Of Particular Significance

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POSTED BY Matt Strassler

POSTED BY Matt Strassler

ON 07/23/2012

The time’s come for me to return home to the United States.  It is almost impossible to convey the intensity of the last few weeks.  I’m excited, exhilarated and exhausted.

Even in more normal times, a visit to the CERN laboratory that built and operates the Large Hadron Collider [LHC] always wipes me out.  When I’m there, several times a day I run into physicists I know who work on the LHC experiments, and so I’m constantly getting into impromptu conversations, both about the most recent scientific results and about planning how to investigate the data in future.  And then there are lots of theoretical physicists of all stripes to talk to and learn from, including not only CERN faculty but also many, many visitors from all around the world.

This visit, of course, was unique.  Not only did was there the historic presentation July 4th that convinced the particle physics community that a new particle, most likely a type of Higgs particle, has been found, it was followed (as was anticipated) by days and days of incessant discussions about interpreting the data that demonstrated the particle’s presence, and about future strategies to learn more about it. Then there was a five-day workshop at CERN (over a weekend!) concerning not only the Higgs search but also all of the other new results (of which there are many, though not as newsworthy) that the LHC experiments have produced.  [For that workshop, I was asked to put together a presentation on a subject on which I don’t feel entirely an expert, which was an interesting but rather stressful experience.]  And finally there was a three-day Higgs Hunting Workshop on the outskirts of Paris, entirely focused on the Higgs, where we saw some new Higgs data presented by the ATLAS experiment, a full review of all the previously presented Higgs data from all the relevant experiments, lots of theoretical talks about how to calculate the properties of the simplest type of Higgs particle with very high precision, discussions of the implications of the current data for whether the new particle might be a Higgs of a more complicated type, and also presentations reviewing the history of the Higgs search and looking forward into the near-term and long-term future.  All Higgs All The Time!  [Yet again, I had to prepare a presentation that I found very stressful, and struggled with until almost the last moment.  Between my departure from Geneva Tuesday afternoon until the Higgs Hunting Workshop ended late Friday afternoon, I don’t think I took a break except for meals.]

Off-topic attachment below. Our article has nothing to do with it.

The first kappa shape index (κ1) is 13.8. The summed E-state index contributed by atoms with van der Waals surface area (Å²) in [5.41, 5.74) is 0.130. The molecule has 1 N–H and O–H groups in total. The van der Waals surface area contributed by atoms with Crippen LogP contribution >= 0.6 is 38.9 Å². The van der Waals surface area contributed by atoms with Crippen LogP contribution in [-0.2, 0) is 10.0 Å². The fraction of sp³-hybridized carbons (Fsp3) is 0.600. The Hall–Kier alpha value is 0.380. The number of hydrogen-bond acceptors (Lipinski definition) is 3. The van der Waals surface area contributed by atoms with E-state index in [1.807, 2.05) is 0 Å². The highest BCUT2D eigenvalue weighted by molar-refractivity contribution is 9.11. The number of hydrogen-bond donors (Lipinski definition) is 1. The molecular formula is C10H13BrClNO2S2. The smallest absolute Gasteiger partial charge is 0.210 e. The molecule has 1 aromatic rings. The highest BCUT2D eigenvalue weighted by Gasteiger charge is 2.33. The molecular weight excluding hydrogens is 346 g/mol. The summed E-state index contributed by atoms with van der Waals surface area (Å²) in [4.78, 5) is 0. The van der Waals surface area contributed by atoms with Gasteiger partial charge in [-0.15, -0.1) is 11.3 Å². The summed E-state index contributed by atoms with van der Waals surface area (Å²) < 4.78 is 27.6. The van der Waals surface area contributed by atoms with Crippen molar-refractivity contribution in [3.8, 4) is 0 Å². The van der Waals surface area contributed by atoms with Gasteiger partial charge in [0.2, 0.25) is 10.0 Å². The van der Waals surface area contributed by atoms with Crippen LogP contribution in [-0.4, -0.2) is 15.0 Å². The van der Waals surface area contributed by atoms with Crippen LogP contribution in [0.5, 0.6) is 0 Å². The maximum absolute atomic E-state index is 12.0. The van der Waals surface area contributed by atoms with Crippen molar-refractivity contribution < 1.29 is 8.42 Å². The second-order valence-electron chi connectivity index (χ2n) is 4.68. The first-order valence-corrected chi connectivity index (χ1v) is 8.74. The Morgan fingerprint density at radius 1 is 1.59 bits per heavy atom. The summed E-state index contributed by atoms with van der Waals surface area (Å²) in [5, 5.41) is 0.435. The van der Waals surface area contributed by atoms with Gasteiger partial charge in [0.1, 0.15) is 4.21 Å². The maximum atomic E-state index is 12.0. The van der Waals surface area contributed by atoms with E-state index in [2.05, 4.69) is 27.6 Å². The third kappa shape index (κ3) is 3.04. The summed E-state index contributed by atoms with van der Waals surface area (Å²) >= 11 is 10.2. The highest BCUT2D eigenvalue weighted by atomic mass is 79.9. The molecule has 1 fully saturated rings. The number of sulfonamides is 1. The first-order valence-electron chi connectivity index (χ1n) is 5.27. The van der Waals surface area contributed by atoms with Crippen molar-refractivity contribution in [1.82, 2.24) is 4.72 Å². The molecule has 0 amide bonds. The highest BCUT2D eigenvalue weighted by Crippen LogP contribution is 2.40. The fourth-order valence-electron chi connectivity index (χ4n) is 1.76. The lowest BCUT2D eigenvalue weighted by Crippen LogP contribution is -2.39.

So I think you can understand why I’ve been a little slow to post and why I’m a little slow to answer your questions and comments just now.  I expect to be ready to start answering questions and putting more pedagogical stuff up on the site over the coming week.  In fact, for those of you who’ve had a bit of a freshman physics course, I’ve figured out how to explain how the Higgs field does its thing, namely, how it gives mass to other particles.  Maybe as I put that explanation together I’ll figure out how to explain it even for those of you who haven’t had freshman physics, though that will be a lot trickier.

But right now I’m still winding down, and trying to clear my brain.  Much work lies ahead of us in particle physics — for the LHC is still in its early stages, and we need many years of study of the new particle before it will teach us what we need to know about the Higgs field(s).

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22 Responses

    1. Prof, I have another distantly related question..What is the weak isospin of th Higgs boson (3rd component of weak isospin)? I see a different answers to this (0 or 1/2). Based on vector fusion production, it would seem to me that it is 0. I’m confused. Thanks again.

      1. Once the Higgs field becomes non-zero, weak-isospin quantum numbers are not conserved [at least not apparently so, because they can be absorbed by the Higgs field.] So the question doesn’t make sense, and that’s why you’re getting confusing answers.